The efficiency of the economic reform process can best be measured by tracking price levels in network industries such as telecommunications, energy and transport, because these sectors are currently being liberalised. This indicator will include data on telecommunications, gas and electricity prices. If suitable data is available, prices in the transport sector will also be included. Particular attention will be paid to price levels in telecommunications because in this sector the liberalisation process is already quite advanced and sufficient data are therefore available. The telecommunications sector also plays a particularly important role in the economy because its services are increasingly important inputs into the production processes of other sectors, especially in the knowledge economy.

Indicator 4 : Public procurement

This is an indicator of transparency in public procurement which is a necessary condition to encourage entry, competition and avoid discrimination and fragmentation on national grounds in public procurement markets. The focus is on such markets, because the public sector's purchases of supplies, services and works are important to the EU economy (estimated at around 14% of GNP). In addition, this is one area where the Single Market has been particularly slow to develop. This is the reason why the Lisbon Council asked for a speedy update of Community public procurement rules aimed at making public procurement more accessible to SMEs.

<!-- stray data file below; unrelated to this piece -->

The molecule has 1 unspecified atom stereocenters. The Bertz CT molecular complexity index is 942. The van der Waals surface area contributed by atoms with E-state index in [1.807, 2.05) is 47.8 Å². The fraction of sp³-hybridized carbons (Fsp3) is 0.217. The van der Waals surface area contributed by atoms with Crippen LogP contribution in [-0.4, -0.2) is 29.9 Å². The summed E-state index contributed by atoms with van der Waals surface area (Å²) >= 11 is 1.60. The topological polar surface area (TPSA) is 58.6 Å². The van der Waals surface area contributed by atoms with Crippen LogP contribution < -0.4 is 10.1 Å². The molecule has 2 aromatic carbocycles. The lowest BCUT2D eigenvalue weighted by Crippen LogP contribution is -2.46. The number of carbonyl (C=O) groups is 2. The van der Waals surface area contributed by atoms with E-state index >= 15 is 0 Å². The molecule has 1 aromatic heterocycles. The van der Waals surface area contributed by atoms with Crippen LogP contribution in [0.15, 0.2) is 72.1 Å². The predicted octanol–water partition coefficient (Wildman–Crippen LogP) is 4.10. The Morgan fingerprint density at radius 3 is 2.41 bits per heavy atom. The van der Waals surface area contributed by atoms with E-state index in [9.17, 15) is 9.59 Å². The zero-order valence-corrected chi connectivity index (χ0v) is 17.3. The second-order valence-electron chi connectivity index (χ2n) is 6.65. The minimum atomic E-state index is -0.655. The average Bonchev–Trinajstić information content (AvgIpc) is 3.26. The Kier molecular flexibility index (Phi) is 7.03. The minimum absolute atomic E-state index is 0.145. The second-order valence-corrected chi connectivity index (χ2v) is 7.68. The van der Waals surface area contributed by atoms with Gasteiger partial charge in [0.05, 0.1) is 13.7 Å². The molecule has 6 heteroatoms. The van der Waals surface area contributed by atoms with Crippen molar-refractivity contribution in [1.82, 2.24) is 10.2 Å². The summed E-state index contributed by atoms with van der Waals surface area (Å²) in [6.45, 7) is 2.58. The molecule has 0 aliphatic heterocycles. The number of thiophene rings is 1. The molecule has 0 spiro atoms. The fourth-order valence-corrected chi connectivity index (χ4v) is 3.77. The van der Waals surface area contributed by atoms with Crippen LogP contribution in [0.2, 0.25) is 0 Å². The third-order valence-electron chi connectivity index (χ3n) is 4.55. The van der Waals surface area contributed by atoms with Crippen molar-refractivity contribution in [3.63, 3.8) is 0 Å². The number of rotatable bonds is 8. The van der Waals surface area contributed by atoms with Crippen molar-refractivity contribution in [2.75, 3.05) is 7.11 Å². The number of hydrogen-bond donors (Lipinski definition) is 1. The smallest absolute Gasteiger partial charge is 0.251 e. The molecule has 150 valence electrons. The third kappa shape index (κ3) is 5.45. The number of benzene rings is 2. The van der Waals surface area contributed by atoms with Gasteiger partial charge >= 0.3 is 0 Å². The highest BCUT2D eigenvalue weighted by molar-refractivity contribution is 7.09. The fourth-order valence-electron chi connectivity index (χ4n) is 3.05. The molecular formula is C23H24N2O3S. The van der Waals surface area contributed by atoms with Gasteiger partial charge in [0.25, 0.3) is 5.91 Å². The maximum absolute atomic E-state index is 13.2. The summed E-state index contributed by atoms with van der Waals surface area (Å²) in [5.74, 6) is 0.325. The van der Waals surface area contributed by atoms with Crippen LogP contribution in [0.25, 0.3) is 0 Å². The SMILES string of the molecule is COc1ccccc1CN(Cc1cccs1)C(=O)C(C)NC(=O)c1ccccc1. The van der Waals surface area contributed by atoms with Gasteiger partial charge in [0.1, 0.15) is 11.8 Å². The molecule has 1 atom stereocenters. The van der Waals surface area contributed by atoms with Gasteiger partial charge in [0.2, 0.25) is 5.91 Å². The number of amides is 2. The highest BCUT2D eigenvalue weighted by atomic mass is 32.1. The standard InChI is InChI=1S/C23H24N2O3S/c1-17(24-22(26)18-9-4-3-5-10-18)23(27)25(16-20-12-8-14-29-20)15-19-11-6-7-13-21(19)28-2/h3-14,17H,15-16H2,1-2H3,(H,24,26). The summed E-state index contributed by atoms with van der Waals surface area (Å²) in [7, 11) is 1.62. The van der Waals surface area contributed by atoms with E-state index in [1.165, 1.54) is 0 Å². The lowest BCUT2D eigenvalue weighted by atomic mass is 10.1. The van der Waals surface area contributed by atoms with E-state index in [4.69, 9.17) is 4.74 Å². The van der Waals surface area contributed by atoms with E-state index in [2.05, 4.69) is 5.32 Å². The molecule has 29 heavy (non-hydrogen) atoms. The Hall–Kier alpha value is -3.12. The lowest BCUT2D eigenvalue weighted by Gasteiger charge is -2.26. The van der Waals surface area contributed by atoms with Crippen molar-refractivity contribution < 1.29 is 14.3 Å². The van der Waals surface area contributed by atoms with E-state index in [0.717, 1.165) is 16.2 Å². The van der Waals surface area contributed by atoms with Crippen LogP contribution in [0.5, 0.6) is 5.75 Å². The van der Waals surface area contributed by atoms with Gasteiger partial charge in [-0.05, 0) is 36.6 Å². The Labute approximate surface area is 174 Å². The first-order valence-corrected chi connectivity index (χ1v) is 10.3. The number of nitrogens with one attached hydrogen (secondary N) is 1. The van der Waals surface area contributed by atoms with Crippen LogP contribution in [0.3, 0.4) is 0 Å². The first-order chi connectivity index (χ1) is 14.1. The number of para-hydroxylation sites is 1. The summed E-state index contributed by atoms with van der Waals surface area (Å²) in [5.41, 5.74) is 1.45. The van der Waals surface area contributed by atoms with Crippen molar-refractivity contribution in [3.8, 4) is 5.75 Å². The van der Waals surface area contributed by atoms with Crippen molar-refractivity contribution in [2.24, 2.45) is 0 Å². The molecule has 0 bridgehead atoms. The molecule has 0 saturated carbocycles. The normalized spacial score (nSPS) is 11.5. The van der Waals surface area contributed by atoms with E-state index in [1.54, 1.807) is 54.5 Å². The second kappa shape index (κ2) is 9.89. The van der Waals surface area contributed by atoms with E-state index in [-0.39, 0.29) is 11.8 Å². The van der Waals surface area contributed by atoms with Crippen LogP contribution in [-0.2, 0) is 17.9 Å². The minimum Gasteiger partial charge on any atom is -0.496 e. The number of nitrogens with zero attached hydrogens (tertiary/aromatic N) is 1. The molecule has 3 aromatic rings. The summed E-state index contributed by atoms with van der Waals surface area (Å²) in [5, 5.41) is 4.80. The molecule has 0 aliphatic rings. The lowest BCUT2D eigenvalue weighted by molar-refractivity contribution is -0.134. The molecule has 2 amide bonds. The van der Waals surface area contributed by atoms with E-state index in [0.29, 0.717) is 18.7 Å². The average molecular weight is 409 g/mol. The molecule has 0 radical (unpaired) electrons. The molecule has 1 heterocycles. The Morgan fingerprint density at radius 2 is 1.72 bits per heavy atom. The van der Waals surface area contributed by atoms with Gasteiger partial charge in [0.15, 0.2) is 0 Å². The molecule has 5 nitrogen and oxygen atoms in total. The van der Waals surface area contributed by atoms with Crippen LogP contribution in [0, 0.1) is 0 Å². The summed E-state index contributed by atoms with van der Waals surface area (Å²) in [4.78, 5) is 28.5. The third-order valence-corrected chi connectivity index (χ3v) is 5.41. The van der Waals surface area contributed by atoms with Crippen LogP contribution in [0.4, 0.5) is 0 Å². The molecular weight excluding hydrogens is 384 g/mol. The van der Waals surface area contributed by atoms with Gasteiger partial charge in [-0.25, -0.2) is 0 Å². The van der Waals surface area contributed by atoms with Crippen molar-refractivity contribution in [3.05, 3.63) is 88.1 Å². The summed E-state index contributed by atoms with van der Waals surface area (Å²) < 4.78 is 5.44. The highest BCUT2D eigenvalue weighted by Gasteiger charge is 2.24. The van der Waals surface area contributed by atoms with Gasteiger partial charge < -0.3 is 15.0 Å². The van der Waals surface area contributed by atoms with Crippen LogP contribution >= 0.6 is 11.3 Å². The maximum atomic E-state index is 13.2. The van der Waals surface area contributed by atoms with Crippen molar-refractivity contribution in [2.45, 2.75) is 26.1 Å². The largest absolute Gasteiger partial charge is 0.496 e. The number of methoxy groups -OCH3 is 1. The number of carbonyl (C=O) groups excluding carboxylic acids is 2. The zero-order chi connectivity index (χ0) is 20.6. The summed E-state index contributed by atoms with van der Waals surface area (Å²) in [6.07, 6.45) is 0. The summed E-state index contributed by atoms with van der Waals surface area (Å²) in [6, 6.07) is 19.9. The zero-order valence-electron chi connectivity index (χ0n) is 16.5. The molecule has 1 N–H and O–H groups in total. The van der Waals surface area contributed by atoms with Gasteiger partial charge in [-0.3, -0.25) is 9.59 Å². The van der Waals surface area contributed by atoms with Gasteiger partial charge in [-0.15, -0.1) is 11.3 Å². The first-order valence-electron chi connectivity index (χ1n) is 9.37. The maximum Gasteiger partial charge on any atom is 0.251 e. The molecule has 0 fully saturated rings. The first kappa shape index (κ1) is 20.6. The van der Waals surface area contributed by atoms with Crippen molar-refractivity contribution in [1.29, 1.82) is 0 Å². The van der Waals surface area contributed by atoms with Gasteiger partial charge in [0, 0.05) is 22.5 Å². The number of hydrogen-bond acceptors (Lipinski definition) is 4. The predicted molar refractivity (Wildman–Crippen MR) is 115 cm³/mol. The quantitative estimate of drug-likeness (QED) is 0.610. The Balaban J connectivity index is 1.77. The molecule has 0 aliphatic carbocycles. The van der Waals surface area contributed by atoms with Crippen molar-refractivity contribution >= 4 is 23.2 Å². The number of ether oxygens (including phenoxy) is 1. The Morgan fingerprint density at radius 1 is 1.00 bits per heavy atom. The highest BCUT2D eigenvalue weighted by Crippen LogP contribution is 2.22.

Indicator 5 : Sectoral and ad-hoc State aids